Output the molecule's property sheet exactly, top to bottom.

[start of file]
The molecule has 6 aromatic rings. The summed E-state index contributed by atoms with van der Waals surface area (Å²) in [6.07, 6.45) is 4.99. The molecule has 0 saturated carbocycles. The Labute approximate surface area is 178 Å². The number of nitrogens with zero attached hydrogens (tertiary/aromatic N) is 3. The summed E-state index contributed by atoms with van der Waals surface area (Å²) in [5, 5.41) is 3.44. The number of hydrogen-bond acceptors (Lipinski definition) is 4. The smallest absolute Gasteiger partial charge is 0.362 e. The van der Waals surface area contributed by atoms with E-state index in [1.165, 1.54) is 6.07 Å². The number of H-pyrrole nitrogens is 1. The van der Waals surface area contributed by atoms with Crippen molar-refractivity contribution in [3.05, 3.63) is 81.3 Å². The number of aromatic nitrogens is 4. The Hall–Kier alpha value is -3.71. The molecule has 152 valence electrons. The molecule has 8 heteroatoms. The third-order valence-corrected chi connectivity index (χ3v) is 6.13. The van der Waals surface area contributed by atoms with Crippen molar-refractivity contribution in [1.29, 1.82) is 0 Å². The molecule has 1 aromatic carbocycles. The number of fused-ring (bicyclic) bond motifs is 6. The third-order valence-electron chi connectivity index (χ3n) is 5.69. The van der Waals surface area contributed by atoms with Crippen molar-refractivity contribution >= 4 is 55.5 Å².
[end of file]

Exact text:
The molecule has 6 aromatic rings. The summed E-state index contributed by atoms with van der Waals surface area (Å²) in [6.07, 6.45) is 4.99. The molecule has 0 saturated carbocycles. The Labute approximate surface area is 178 Å². The number of nitrogens with zero attached hydrogens (tertiary/aromatic N) is 3. The summed E-state index contributed by atoms with van der Waals surface area (Å²) in [5, 5.41) is 3.44. The number of hydrogen-bond acceptors (Lipinski definition) is 4. The smallest absolute Gasteiger partial charge is 0.362 e. The van der Waals surface area contributed by atoms with E-state index in [1.165, 1.54) is 6.07 Å². The number of H-pyrrole nitrogens is 1. The van der Waals surface area contributed by atoms with Crippen molar-refractivity contribution in [3.05, 3.63) is 81.3 Å². The number of aromatic nitrogens is 4. The Hall–Kier alpha value is -3.71. The molecule has 152 valence electrons. The molecule has 8 heteroatoms. The third-order valence-corrected chi connectivity index (χ3v) is 6.13. The van der Waals surface area contributed by atoms with Crippen molar-refractivity contribution in [1.29, 1.82) is 0 Å². The molecule has 1 aromatic carbocycles. The number of fused-ring (bicyclic) bond motifs is 6. The third-order valence-electron chi connectivity index (χ3n) is 5.69. The van der Waals surface area contributed by atoms with Crippen molar-refractivity contribution >= 4 is 55.5 Å².